Fri. May 20th, 2022


The leader of Northern Ireland’s largest trade union party has withdrawn the power-sharing executive in a row over post-Brexit trade rules. But his game, three months before the election, will be difficult to deliver.

Shortly after taking the reins of the Democratic Unionist Party last year, Sir Jeffrey Donaldson met the British Prime Minister at the Conservative Party conference. Boris Johnson then told him that negotiations with the EU to review post-Brexit trade arrangements for the region would be “short, sharp” and would only take three weeks, he claimed.

Four months after that promise, with no breakthrough in sight, Donaldson decided it was time to apply “maximum leverage” to London and Brussels. As he has been threatening since September, he unplugged on the Stormont government, led by the DUP.

But analysts said the move, which automatically caused the resignation of the nationalist Sinn Féin party’s deputy prime minister, had as much to do with politics as getting rid of customs controls that have been in place since Brexit on goods belonging to Northern Ireland entered from Britain, was instituted.

It could backfire, they say. “It’s a big, big gamble,” said Sarah Creighton, a union commentator. “He stabbed himself in a corner.”

While polls show a majority of union voters oppose the Northern Ireland protocol – the post-Brexit agreement that left Northern Ireland within the EU’s internal market for goods but placed a customs border in the Irish Sea to the return of a politically sensitive hard border on the island of Ireland – Donaldson’s ability to get it scrapped seems limited. He said he would not return to the government unless it was rectified to his satisfaction.

Brussels has made it clear that the Brexit agreement is enshrined in international law and while it is willing to be flexible and to reduce checks as much as possible, he expects London to implement the agreement to which it was signed.

Furthermore, as one former senior official remarked: “The collapse of the executive does not guarantee him success in the elections. He could very well lose as many fans as he gains with this stunt. “

Donaldson torpedoed Stormont management three months before scheduled elections and Sinn Féin, who according to opinion polls are far ahead of the DUP and on course to win, demanded an early vote – something London will decide on.

Donaldson says the protocol undermines Northern Ireland’s status as part of the UK. But 34 per cent of respondents in a poll by Northern Ireland pollster Speak clearly last month supported the protocol, albeit with a few tweaks. It was virtually equal to the 36 percent who opposed it in principle and wanted to delete it.

With voters increasingly fed up with their leaders, outgoing Michelle O’Neill, the outgoing Sinn Féin deputy prime minister, tried to blame the DUP for leaving legislative businessincluding on education and climate change, in limbo as a result of the collapse of the executive branch.

Many voters want action on more pressing concerns for them: Northern Ireland already has the UK’s longest waiting lists for health services and funding plans have been thrown into disarray by the political crisis as a three-year budget may not be approved now.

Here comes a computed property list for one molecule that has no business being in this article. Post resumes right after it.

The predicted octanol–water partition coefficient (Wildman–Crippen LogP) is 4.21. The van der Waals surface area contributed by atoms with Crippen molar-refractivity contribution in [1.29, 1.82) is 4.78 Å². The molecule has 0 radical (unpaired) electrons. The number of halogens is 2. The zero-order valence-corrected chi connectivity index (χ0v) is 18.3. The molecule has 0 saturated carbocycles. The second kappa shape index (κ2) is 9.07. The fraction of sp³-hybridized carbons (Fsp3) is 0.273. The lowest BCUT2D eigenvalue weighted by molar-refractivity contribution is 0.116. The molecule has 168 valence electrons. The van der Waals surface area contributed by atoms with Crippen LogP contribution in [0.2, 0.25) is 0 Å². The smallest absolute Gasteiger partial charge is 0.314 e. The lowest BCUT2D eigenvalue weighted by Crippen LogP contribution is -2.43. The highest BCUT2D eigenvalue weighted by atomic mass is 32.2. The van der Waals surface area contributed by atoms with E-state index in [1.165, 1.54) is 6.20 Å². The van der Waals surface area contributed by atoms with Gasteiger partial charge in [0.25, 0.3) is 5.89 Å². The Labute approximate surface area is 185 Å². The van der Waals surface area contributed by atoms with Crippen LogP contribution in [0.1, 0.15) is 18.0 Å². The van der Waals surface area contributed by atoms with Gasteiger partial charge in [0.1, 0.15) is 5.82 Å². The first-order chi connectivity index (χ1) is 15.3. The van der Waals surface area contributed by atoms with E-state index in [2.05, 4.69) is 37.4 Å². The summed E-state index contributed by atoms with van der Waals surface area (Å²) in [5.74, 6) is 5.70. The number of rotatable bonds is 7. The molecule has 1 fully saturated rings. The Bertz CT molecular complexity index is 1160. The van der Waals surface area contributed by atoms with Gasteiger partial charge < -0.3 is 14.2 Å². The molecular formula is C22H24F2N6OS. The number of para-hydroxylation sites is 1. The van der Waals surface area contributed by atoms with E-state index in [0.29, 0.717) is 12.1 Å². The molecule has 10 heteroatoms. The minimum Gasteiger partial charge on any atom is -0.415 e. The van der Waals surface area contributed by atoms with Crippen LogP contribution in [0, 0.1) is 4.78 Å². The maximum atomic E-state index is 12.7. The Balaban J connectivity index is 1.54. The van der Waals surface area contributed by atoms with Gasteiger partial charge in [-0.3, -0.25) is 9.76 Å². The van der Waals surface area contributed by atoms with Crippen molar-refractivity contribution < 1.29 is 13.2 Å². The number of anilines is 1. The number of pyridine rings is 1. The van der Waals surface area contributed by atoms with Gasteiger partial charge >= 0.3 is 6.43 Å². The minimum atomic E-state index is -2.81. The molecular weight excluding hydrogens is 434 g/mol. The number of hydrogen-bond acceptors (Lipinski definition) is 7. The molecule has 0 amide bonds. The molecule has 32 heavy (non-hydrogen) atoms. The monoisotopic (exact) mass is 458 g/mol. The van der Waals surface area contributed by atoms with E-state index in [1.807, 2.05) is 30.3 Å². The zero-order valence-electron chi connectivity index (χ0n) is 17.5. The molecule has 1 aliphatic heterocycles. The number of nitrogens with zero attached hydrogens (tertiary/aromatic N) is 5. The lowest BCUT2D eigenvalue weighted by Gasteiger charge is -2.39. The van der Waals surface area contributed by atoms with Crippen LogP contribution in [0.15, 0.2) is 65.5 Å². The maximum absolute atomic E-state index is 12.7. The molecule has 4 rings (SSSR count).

Covid-19 restrictions, which were to be removed during an executive meeting next week, also remain in the air.

Donaldson’s hardball tactics are seen as an attempt to lure hardened union members away from the Traditional Unionist Voice party that briefly overtook the DUP last year in polls.

According to the Lucid Talk poll last month, 90 percent of TUV supporters preferred an immediate DUP withdrawal from Stormont management.

But the DUP is also fighting to stop its supporters from moving to the more moderate Ulster Unionist Party, of which only 11 percent of whose voters wanted Stormont immediately collapsed. Lucid Talk found 70 percent of respondents rated Donaldson’s performance generally bad or awful, more than double UUP leader Doug Beattie’s 31 percent score.

However, that poll did not take into account a scandal over offensive language by Beattie in a series of old tweets, which briefly threatened his leadership and could undermine a recent “Beattie refusal” in support.

Colin Coulter, a professor at Maynooth University, said the DUP looked on course to remain the largest trade union party, but noted increasing numbers of disillusioned young voters. “The true story of trade unionism is the people who do not vote,” he said.

The DUP also looked “impotent”, he said, after officials did not heed his agriculture minister’s order last week to suspend customs controls on agricultural and food goods entering Northern Ireland. The Belfast High Court has suspended the order for a month pending a full judicial review.

Donaldson’s move shoots early in the election, which only took place on May 5th. But he declined to say whether his party, which is already embroiled in internal queues over candidate choices, would serve with Sinn Féin as the DUP comes second, even if the roles of first and deputy prime ministers are legally equal.

This could lead to the collapse of devolution and Northern Ireland being ruled at least temporarily from Westminster – something that could eventually play into the hands of Sinn Féin, whose policy objective is a united Ireland.

“Anything that makes Northern Ireland look like a failure is good for Sinn Féin,” the former official said. “If Jeffrey Donaldson does not go to power with them, it suits them – they can play the victim.”





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